Anterior and Posterior Bony Pelvis Anatomy

by Sheldon C. Yao, DO

My Notes
  • Required.
Save Cancel
    Learning Material 2
    • PDF
      Slides Ostepathic Diagnosis of the Pelvic Region.pdf
    • PDF
      Download Lecture Overview
    Report mistake

    00:01 So, again here is an image, you could also look at the iliac crest heights. So, with your patient supine you're going to kind of place your hands above the iliac crest on both sides and see if you note any sort of asymmetry in the iliac crest heights. Again, the anterior superior iliac spines could be located as you follow the crest anteriorly and then usually I like to hook my thumbs underneath it and then compare both sides because the ASIS could actually be fairly long in some patients and so you could be at the top of one side or at the bottom of the other and have an asymmetry that isn't really there. So, I try to hook underneath the ASIS on both sides to compare to see if there is asymmetry. The AIIS is another landmark. Now this is a little bit harder to find.

    00:50 It is about an inch inferior and may be an inch medial to the ASIS. What you could try to do is to look for a little bit of a tubercle, it is deep and then you could ask the patient to flex their hip and engage their quadricep because you know that the rectus femoris attaches there. You also could check the superior pubic rami, just check for levels due to the proximity of this region to the patient’s genitals. It's really important to ask the patient for permission first and make sure that you approach the region gently and then get your contact really firm and appropriate when you are trying to diagnose the levels of the superior pubic ramus. So, again looking at the pubic tubercle levels and then looking at the medial malleoli level. So we could check for any sort of asymmetry of the pelvis by checking the leg lengths. So, you have to assume that the leg lengths are equal and that the pelvic asymmetry is what's causing the leg length discrepancy. So, when I'm treating a patient’s pelvis I will check their malleoli and if there is an asymmetry there I usually would treat the pelvis first and after treating the pelvis if that asymmetry at the level of the malleoli does not resolve, then I would double check and make sure that they don't have some sort of leg length discrepancy that is causing that asymmetry. Posteriorly, you want to assess the PSIS. That is the knob that you could see sometimes as a fascial connection to the skin and so assessing the PSIS levels on both sides is important. Similar to the ASIS I have to get underneath the PSIS levels on my patients and usually I have them lying on their stomach so that they are relaxed so I could get a better sense of where the level of the PSIS is bilaterally.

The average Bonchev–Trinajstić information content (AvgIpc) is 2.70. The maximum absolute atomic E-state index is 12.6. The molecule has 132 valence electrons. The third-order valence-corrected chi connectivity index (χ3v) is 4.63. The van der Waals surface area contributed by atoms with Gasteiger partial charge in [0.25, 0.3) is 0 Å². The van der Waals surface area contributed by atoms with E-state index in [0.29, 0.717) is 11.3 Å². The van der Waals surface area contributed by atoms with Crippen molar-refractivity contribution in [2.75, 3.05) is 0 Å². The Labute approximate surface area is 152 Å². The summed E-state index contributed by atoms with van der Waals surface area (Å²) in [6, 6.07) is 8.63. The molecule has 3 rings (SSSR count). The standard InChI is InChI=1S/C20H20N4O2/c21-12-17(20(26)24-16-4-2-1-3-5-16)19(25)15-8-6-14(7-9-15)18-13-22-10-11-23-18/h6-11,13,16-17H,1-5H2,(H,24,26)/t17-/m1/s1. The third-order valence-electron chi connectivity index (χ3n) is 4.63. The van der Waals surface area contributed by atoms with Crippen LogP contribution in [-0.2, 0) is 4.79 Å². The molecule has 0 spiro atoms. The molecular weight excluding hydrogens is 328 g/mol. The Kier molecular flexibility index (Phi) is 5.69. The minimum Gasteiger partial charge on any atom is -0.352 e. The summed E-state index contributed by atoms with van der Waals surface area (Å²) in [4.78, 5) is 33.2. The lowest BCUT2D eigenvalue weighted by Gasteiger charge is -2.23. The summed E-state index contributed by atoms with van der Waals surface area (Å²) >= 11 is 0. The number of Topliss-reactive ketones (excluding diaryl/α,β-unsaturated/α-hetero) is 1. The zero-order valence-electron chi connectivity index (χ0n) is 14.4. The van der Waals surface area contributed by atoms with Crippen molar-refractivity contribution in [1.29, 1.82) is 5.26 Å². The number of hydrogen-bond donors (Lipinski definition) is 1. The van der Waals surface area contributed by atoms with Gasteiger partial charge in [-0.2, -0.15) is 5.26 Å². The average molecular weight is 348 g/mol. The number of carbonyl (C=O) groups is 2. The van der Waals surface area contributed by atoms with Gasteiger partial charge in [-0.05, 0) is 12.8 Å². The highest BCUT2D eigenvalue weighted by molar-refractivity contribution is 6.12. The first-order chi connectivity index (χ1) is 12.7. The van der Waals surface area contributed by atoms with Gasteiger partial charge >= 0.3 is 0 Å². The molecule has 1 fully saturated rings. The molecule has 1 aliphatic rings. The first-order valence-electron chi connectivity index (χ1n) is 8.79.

02:43 You also want to compare additional landmarks that you could see including the iliac crest, the sacral sulci, the PSIS we mentioned. Sometimes you could see asymmetries in the gluteal folds, the greater trochanter, the ischial tuberosities and the medial malleoli. Because when the entire pelvis is off, some of these landmarks will also be off too.

    About the Lecture

    The lecture Anterior and Posterior Bony Pelvis Anatomy by Sheldon C. Yao, DO is from the course Osteopathic Diagnosis of the Pelvic Region. It contains the following chapters:

    • Bony Pelvis Anatomy: Anterior
    • Bony Pelvis Anatomy: Posterior

    Included Quiz Questions

    1. Medial malleolus
    2. Lateral malleolus
    3. Dorsum
    4. Hallux
    5. Plantar arch
    1. Superior pubic ramus
    2. Iliac crest
    3. ASIS (anterior superior iliac spine)
    4. AIIS (anterior inferior iliac spine)
    5. Ischial tuberosity
    1. ASIS (anterior superior iliac spine)
    2. AIIS (anterior inferior iliac spine)
    3. PSIS (posterior superior iliac spine)
    4. Superior pubic ramus
    5. Innominate

    Author of lecture Anterior and Posterior Bony Pelvis Anatomy

     Sheldon C. Yao, DO

    Sheldon C. Yao, DO

    Customer reviews

    5,0 of 5 stars
    5 Stars
    4 Stars
    3 Stars
    2 Stars
    1  Star